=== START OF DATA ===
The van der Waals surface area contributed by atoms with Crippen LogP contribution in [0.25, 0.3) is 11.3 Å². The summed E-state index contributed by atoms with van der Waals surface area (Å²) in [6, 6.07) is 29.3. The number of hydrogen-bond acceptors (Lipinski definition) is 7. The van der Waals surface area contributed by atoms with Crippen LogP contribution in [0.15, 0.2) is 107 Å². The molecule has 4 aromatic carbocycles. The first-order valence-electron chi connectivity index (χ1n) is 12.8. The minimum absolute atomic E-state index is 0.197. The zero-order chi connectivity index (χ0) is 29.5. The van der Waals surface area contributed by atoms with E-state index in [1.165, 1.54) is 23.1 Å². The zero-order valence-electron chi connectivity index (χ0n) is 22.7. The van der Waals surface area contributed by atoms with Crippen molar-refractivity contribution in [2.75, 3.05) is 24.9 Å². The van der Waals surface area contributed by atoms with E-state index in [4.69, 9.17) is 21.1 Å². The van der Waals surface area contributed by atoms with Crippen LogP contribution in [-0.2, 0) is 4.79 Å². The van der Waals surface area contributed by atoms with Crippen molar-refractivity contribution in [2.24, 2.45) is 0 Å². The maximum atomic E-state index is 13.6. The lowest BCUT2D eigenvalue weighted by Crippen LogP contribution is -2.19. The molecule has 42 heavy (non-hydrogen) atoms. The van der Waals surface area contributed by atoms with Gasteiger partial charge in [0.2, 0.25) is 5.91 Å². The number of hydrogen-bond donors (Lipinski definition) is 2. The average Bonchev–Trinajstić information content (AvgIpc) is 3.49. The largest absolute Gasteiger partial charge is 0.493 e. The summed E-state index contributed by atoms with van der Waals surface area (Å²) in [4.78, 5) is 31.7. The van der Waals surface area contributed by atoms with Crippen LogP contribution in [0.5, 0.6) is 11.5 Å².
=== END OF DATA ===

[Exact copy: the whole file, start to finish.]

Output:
The van der Waals surface area contributed by atoms with Crippen LogP contribution in [0.25, 0.3) is 11.3 Å². The summed E-state index contributed by atoms with van der Waals surface area (Å²) in [6, 6.07) is 29.3. The number of hydrogen-bond acceptors (Lipinski definition) is 7. The van der Waals surface area contributed by atoms with Crippen LogP contribution in [0.15, 0.2) is 107 Å². The molecule has 4 aromatic carbocycles. The first-order valence-electron chi connectivity index (χ1n) is 12.8. The minimum absolute atomic E-state index is 0.197. The zero-order chi connectivity index (χ0) is 29.5. The van der Waals surface area contributed by atoms with E-state index in [1.165, 1.54) is 23.1 Å². The zero-order valence-electron chi connectivity index (χ0n) is 22.7. The van der Waals surface area contributed by atoms with Crippen molar-refractivity contribution in [2.75, 3.05) is 24.9 Å². The van der Waals surface area contributed by atoms with E-state index in [4.69, 9.17) is 21.1 Å². The van der Waals surface area contributed by atoms with Crippen LogP contribution in [-0.2, 0) is 4.79 Å². The van der Waals surface area contributed by atoms with Crippen molar-refractivity contribution in [2.24, 2.45) is 0 Å². The maximum atomic E-state index is 13.6. The lowest BCUT2D eigenvalue weighted by Crippen LogP contribution is -2.19. The molecule has 42 heavy (non-hydrogen) atoms. The van der Waals surface area contributed by atoms with Gasteiger partial charge in [0.2, 0.25) is 5.91 Å². The number of hydrogen-bond donors (Lipinski definition) is 2. The average Bonchev–Trinajstić information content (AvgIpc) is 3.49. The largest absolute Gasteiger partial charge is 0.493 e. The summed E-state index contributed by atoms with van der Waals surface area (Å²) in [4.78, 5) is 31.7. The van der Waals surface area contributed by atoms with Crippen LogP contribution in [0.5, 0.6) is 11.5 Å².